Brighter Planet's blog
Everyone talks about the costs of climate legislation. Opponents distort the numbers to make it seem too costly while supporters point out that cutting greenhouse gas emissions will be pretty cheap. But the cost is only half the story – what about the benefit?
It’s hard to monetize the benefits of avoiding climate change. But as Grist reported, a federal interagency task force has been hard at work and they recently released an interim estimate of the ‘social cost of carbon’ - the cost of inaction. They peg this at $19 per metric tonne of CO2.
What does this mean for pending climate legislation? An NYU law school paper (summarized here) applied the interim estimate to the Waxman-Markey American Clean Energy and Security Act. They found it would create $1.5 trillion in benefits, more than twice the EPA-estimated cost of $660 billion. Strengthening the bill to reduce more emissions would only improve the cost/benefit ratio.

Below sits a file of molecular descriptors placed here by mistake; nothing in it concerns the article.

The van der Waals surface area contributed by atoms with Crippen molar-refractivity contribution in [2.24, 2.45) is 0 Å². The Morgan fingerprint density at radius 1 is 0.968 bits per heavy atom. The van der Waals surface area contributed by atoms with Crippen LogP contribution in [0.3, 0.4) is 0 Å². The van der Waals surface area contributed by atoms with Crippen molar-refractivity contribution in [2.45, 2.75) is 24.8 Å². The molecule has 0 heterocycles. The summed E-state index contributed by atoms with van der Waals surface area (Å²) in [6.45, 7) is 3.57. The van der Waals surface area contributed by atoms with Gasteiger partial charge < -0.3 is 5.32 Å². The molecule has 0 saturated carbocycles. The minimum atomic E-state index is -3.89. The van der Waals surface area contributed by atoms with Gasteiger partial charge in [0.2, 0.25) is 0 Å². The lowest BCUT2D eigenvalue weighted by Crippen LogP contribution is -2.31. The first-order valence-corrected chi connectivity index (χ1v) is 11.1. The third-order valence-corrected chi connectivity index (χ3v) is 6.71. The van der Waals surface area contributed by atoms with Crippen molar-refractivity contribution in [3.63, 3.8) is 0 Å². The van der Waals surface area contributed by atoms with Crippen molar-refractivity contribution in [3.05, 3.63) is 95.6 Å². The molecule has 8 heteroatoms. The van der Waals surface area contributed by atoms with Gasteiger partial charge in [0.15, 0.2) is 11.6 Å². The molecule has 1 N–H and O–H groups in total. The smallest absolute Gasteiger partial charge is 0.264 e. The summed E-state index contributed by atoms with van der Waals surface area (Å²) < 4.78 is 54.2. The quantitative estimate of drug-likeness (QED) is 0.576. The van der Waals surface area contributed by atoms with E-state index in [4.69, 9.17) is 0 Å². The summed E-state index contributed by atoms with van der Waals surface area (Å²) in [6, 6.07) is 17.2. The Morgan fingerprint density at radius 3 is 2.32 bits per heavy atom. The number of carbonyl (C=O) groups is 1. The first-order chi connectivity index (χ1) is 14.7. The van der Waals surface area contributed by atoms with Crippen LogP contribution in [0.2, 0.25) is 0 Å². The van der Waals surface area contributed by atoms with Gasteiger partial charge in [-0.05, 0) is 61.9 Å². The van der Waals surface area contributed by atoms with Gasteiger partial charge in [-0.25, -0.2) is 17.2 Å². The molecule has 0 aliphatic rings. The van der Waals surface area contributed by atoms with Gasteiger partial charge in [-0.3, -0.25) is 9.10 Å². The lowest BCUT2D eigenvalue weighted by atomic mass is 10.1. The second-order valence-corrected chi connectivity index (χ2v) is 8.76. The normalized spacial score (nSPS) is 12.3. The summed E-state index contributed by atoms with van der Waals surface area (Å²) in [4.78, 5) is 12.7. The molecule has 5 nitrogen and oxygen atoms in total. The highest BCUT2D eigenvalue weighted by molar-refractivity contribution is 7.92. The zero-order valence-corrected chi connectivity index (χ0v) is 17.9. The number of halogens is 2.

Now factor in that the EPA says their cost estimate is almost certainly too high while the interagency task force says their benefit estimate is almost certainly too low (it leaves out things like the impacts of weather variability on agriculture, threats to national security, ocean acidification and coral reef death, and the spread of infectious diseases).
The upshot may have already been obvious to all of us who think it’s worthwhile to avoid catastrophic climate change. But it’s nice to have some numbers to throw around when you say passing strong climate legislation is the investment opportunity of an era.